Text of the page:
Wearing a mask or being in an environment where masks are being worn or not worn, there’s no difference in terms of your risk of being infected by the viral respiratory disease.

There’s no reduction, period. There are no exceptions. All the studies that have been tabulated, looked at, published, I was not able to find any exceptions, if you constrain yourself to verified outcomes.

Yet we are ordered to seal our facial orifices in public venues indoors and out. All — evidently — to very little effect.

Why, Dr. Rancourt, are masks such hopeless sieves?

Aerosol Particles

We’re talking about the small size fraction of aerosols, so typically smaller than 2 micrometers… When you get down to those sizes, gravitational outtake is very inefficient and they basically stay in suspension. And, as soon as you have currents or flow of air, [the particles] are carried…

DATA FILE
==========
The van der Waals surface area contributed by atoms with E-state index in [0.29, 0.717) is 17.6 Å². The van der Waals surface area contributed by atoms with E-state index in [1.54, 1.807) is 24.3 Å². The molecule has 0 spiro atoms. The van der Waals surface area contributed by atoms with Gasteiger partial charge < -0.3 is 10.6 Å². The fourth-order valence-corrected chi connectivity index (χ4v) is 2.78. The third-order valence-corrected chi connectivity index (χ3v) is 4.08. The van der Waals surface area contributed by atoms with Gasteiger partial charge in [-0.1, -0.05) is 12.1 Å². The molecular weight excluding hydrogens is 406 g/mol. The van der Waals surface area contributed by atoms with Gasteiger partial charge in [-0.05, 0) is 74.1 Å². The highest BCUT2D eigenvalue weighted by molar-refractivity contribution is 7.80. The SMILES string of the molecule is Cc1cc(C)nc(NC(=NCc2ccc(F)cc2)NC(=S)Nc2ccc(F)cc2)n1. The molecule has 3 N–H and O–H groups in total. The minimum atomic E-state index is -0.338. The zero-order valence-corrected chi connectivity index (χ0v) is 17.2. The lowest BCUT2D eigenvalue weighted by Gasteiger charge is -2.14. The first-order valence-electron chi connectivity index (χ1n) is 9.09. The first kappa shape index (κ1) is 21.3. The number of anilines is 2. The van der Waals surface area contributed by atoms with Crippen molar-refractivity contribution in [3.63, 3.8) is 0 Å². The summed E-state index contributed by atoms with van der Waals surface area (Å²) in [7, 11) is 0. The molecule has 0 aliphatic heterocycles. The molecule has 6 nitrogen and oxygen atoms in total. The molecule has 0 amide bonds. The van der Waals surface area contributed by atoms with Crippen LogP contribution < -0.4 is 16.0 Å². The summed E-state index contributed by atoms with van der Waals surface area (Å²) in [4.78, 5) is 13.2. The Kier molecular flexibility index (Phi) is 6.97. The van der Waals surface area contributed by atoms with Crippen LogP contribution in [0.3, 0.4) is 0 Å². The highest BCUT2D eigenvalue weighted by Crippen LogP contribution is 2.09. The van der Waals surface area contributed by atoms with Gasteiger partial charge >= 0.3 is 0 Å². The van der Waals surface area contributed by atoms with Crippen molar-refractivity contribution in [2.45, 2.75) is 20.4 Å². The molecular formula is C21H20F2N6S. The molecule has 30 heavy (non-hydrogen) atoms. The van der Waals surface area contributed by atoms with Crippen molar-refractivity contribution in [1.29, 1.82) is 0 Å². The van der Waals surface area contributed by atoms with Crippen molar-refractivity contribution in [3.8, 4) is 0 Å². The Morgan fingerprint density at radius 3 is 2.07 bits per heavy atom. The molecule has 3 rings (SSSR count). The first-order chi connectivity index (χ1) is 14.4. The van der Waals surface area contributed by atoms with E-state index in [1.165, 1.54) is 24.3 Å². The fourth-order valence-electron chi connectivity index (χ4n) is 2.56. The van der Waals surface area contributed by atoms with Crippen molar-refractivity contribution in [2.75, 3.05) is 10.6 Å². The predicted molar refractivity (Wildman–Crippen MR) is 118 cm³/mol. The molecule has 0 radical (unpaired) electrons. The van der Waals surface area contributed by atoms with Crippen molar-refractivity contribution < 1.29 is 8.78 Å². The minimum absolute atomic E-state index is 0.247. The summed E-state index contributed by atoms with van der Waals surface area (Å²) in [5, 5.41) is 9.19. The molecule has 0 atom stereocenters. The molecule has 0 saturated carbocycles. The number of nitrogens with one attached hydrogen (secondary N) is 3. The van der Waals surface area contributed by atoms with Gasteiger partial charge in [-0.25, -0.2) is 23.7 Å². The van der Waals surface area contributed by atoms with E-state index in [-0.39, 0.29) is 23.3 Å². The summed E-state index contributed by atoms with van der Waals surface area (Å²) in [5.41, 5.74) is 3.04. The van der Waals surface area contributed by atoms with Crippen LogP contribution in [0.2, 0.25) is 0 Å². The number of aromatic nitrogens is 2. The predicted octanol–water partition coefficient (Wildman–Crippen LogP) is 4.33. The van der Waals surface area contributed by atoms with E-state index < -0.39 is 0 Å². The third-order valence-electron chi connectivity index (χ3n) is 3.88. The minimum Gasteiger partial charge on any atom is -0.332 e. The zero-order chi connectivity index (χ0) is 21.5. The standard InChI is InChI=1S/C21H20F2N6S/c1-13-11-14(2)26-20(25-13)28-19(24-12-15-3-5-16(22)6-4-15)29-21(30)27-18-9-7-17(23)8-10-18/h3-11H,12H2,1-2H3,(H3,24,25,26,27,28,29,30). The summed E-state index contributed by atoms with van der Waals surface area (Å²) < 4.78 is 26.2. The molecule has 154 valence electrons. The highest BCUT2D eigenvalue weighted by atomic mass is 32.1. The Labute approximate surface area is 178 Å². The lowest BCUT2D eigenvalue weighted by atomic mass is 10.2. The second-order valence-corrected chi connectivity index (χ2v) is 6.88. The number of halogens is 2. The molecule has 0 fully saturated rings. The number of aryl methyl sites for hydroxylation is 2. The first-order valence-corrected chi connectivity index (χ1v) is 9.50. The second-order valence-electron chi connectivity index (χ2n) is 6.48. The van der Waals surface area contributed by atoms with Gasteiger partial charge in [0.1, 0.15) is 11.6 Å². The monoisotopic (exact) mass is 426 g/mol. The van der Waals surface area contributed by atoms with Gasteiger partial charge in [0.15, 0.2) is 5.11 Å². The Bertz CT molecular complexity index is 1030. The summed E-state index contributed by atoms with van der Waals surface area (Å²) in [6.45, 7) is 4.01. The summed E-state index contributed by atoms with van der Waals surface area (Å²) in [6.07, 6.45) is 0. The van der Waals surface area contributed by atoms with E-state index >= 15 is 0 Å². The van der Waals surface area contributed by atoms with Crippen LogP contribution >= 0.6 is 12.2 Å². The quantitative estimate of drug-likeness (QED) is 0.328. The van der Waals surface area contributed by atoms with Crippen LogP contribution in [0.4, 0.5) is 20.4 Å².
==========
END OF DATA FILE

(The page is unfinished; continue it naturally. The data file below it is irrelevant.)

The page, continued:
These aerosol particles that are the vector of transmission are completely suspended as part of the fluid air. They’re really part of the fluid air, so any air that gets through, [the viral particles are also] going to come through. That’s why masks don’t work…

Those fine aerosol particles will follow the fluid air. In a surgical mask, there is no way you’re blocking the fluid air…

In other words, very little of the airflow is going to be through the actual mask.

But masks block saliva. Saliva houses the virus. Is it then not sound to sport masks and don shields to keep saliva in?

No, argues Dr. Rancourt. That is because the virus is transmitted in the fluid air of which he writes — not through saliva: